STATE COLLEGE, Pa. — — Heading in soon to clean up the mess in your home following the record flooding from Lee? There are some things to consider first.

Take it from a pro who has been there and done that.

When an area is flooded, there is other damage in addition to just that from the water alone. The high, and sometimes forceful, water brings with it mud, fuel oil, contamination and other toxins. Is your house at risk?

For this reason, Pennsylvania Governor Tom Corbett stated that the area faces a public health emergency.

Sewer and water systems may have been compromised.

Do not drink tap water until authorized to do so. Once the “all clear” has been given, thoroughly flush your drinking water lines. During the transition, officials may issue a “Boil Water Advisory.”

Only venture back into a flooded area after officials deem it to be safe and have lifted restrictions.

Before heading out in cleanup operations, be sure you have had a recent tetanus shot or booster. Chances are you will get some sort of cut or bump that breaks the skin as you labor.

Be sure to wear protective clothes, especially waterproof boots, gloves and safety glasses. Have bottled water or beverages on hand to drink. Take a cooler with you filled with ice to keep your food cold.

Once you get there, if you smell gas, get out of the house and call the utility company immediately.

Propane tanks may have shifted, severing lines.

Natural gas lines could have been damaged in areas where the flood water was forceful, or the furnace may have moved when the water came up, then went down.

Again, do not drink tap water until officials have given the all clear. When the all clear is given, be sure to thoroughly flush tap water lines by leaving them run for a time.

Be careful when venturing into your home or business. Animals, such as snakes and rodents, may have been displaced and taken up a new residence.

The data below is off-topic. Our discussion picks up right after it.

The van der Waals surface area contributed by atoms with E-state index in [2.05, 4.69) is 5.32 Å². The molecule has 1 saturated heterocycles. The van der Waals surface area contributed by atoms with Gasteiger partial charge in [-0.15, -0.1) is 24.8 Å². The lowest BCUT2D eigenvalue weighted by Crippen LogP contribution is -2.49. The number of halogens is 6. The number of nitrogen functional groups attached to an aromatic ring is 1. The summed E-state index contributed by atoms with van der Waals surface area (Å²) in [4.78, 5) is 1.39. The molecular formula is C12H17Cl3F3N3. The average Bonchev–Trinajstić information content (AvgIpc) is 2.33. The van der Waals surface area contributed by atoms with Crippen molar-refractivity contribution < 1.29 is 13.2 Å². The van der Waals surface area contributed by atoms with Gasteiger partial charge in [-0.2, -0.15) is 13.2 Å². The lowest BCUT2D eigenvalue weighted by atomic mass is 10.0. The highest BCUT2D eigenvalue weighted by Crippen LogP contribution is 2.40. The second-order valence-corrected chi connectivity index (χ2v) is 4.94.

If the power was cut in your area for more than 24 hours, chances are the food in your refrigerator or freezer has spoiled. Don’t take any chances. The food could have thawed, spoiled and refrozen. Throw it out.

As for the actual cleanup, if any toxins, such as fuel oil, have gotten into clothes, furniture, etc., throw them out. Soap and water will not get rid of the fuel oil smell!

According to former Wilkes-Barre, Pa. resident Trish Mikita, “Just prior to the flooding disaster of September 2011, you could walk into some homes and businesses that were flooded in June of 1972 and still smell flood mud/fuel oil.”

If you can’t handle the cleanup on your own, call in professionals.

Remember, mold will quickly grow and spread on surfaces that remain damp, including walls. And If you have allergies or respiratory problems you could be at an even greater risk.

According to Kristi Layland of Disaster Blaster, “Drywall, plaster, carpet, and laminate flooring that got wet should be removed or stripped to the framing to be safe.”

In addition to the removal of porous material, Layland recommended three key factors for mold prevention, which are “Airflow, ventilation and dehumidification.” If you have

Ceramic, brick, stone, hardwood and linoleum flooring should be okay, if cleaned thoroughly.

Electrical switches, outlets and main boxes may have been damaged or could still be wet. Don’t venture into any areas, including your basement, where the power is on and water remains. Contact an electrician first.

Thoroughly dry and internally inspect appliances and outlets before attempting to use them. They may be damaged or still wet, and you could be electrocuted.

Appliances that cannot be easily taken apart, cleaned, repaired and reassembled, and are questionable should be thrown out.

As always, safety first along with common sense.

By Alex Sosnowski, Expert Senior Meteorologist for

About The Author

John Guilfoil is the editor-in-chief of Blast: Boston's Online Magazine and the Blast Magazine Network. He can be reached at [email protected]. Tweet @johnguilfoil.

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